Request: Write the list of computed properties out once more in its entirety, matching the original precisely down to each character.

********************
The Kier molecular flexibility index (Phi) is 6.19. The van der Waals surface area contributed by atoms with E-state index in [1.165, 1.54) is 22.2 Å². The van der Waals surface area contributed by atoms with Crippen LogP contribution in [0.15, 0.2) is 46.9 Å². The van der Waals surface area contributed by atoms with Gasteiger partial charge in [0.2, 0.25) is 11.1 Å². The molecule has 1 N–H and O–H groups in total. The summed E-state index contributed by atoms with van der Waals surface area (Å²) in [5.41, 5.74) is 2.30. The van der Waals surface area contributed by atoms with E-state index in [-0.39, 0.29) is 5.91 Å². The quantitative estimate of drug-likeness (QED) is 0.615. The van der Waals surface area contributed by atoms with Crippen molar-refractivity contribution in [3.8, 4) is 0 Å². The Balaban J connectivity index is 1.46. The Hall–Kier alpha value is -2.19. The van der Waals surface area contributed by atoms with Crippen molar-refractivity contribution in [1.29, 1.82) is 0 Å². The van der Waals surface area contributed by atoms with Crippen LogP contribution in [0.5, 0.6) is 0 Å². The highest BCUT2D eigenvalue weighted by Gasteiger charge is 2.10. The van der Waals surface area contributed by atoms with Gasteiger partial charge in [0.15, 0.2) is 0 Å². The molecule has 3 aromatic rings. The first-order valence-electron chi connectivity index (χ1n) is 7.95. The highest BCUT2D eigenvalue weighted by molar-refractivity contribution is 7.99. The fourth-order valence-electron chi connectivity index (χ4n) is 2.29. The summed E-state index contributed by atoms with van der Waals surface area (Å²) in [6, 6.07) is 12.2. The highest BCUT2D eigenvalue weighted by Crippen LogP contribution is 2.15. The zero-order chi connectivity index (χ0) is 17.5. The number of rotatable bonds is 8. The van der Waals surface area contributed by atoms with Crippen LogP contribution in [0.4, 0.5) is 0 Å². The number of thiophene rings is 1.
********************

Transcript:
The Kier molecular flexibility index (Phi) is 6.19. The van der Waals surface area contributed by atoms with E-state index in [1.165, 1.54) is 22.2 Å². The van der Waals surface area contributed by atoms with Crippen LogP contribution in [0.15, 0.2) is 46.9 Å². The van der Waals surface area contributed by atoms with Gasteiger partial charge in [0.2, 0.25) is 11.1 Å². The molecule has 1 N–H and O–H groups in total. The summed E-state index contributed by atoms with van der Waals surface area (Å²) in [5.41, 5.74) is 2.30. The van der Waals surface area contributed by atoms with E-state index in [-0.39, 0.29) is 5.91 Å². The quantitative estimate of drug-likeness (QED) is 0.615. The van der Waals surface area contributed by atoms with Crippen molar-refractivity contribution in [3.8, 4) is 0 Å². The Balaban J connectivity index is 1.46. The Hall–Kier alpha value is -2.19. The van der Waals surface area contributed by atoms with Crippen molar-refractivity contribution in [1.29, 1.82) is 0 Å². The van der Waals surface area contributed by atoms with Crippen LogP contribution in [0.5, 0.6) is 0 Å². The highest BCUT2D eigenvalue weighted by Gasteiger charge is 2.10. The van der Waals surface area contributed by atoms with Gasteiger partial charge in [0.15, 0.2) is 0 Å². The molecule has 3 aromatic rings. The first-order valence-electron chi connectivity index (χ1n) is 7.95. The highest BCUT2D eigenvalue weighted by molar-refractivity contribution is 7.99. The fourth-order valence-electron chi connectivity index (χ4n) is 2.29. The summed E-state index contributed by atoms with van der Waals surface area (Å²) in [6, 6.07) is 12.2. The highest BCUT2D eigenvalue weighted by Crippen LogP contribution is 2.15. The zero-order chi connectivity index (χ0) is 17.5. The number of rotatable bonds is 8. The van der Waals surface area contributed by atoms with Crippen LogP contribution in [0.4, 0.5) is 0 Å². The number of thiophene rings is 1.